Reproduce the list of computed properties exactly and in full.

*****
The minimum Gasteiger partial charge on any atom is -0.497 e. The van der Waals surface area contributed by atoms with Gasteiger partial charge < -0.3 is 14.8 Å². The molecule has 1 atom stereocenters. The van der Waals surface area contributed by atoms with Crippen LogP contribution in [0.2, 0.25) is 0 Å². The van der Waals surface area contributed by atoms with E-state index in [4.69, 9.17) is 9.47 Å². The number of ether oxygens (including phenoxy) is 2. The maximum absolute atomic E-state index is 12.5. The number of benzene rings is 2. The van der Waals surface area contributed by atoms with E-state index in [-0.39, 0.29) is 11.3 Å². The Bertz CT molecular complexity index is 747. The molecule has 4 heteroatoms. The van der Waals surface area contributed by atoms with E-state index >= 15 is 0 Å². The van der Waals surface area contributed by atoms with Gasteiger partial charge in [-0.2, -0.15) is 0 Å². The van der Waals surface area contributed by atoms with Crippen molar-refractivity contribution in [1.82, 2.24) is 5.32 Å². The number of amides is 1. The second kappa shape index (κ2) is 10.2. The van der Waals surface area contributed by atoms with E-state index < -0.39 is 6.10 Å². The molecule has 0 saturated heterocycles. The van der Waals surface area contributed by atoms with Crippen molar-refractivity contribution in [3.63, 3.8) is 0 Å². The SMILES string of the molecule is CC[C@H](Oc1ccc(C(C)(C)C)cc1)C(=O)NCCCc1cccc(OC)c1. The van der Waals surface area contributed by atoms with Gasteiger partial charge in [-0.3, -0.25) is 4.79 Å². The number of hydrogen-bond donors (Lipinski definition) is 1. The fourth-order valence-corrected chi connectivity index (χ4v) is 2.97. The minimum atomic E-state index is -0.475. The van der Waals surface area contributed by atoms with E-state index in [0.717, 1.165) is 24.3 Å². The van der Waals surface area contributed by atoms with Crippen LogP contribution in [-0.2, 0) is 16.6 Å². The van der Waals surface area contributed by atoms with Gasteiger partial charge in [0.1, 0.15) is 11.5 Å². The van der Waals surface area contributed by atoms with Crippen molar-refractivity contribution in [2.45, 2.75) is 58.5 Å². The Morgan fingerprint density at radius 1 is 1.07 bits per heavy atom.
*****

The minimum Gasteiger partial charge on any atom is -0.497 e. The van der Waals surface area contributed by atoms with Gasteiger partial charge < -0.3 is 14.8 Å². The molecule has 1 atom stereocenters. The van der Waals surface area contributed by atoms with Crippen LogP contribution in [0.2, 0.25) is 0 Å². The van der Waals surface area contributed by atoms with E-state index in [4.69, 9.17) is 9.47 Å². The number of ether oxygens (including phenoxy) is 2. The maximum absolute atomic E-state index is 12.5. The number of benzene rings is 2. The van der Waals surface area contributed by atoms with E-state index in [-0.39, 0.29) is 11.3 Å². The Bertz CT molecular complexity index is 747. The molecule has 4 heteroatoms. The van der Waals surface area contributed by atoms with E-state index >= 15 is 0 Å². The van der Waals surface area contributed by atoms with Gasteiger partial charge in [-0.2, -0.15) is 0 Å². The van der Waals surface area contributed by atoms with Crippen molar-refractivity contribution in [1.82, 2.24) is 5.32 Å². The number of amides is 1. The second kappa shape index (κ2) is 10.2. The van der Waals surface area contributed by atoms with E-state index < -0.39 is 6.10 Å². The molecule has 0 saturated heterocycles. The van der Waals surface area contributed by atoms with Crippen molar-refractivity contribution in [3.63, 3.8) is 0 Å². The SMILES string of the molecule is CC[C@H](Oc1ccc(C(C)(C)C)cc1)C(=O)NCCCc1cccc(OC)c1. The van der Waals surface area contributed by atoms with Gasteiger partial charge in [-0.3, -0.25) is 4.79 Å². The number of hydrogen-bond donors (Lipinski definition) is 1. The fourth-order valence-corrected chi connectivity index (χ4v) is 2.97. The minimum atomic E-state index is -0.475. The van der Waals surface area contributed by atoms with E-state index in [0.717, 1.165) is 24.3 Å². The van der Waals surface area contributed by atoms with Crippen LogP contribution in [-0.2, 0) is 16.6 Å². The van der Waals surface area contributed by atoms with Gasteiger partial charge in [0.1, 0.15) is 11.5 Å². The van der Waals surface area contributed by atoms with Crippen molar-refractivity contribution in [2.45, 2.75) is 58.5 Å². The Morgan fingerprint density at radius 1 is 1.07 bits per heavy atom.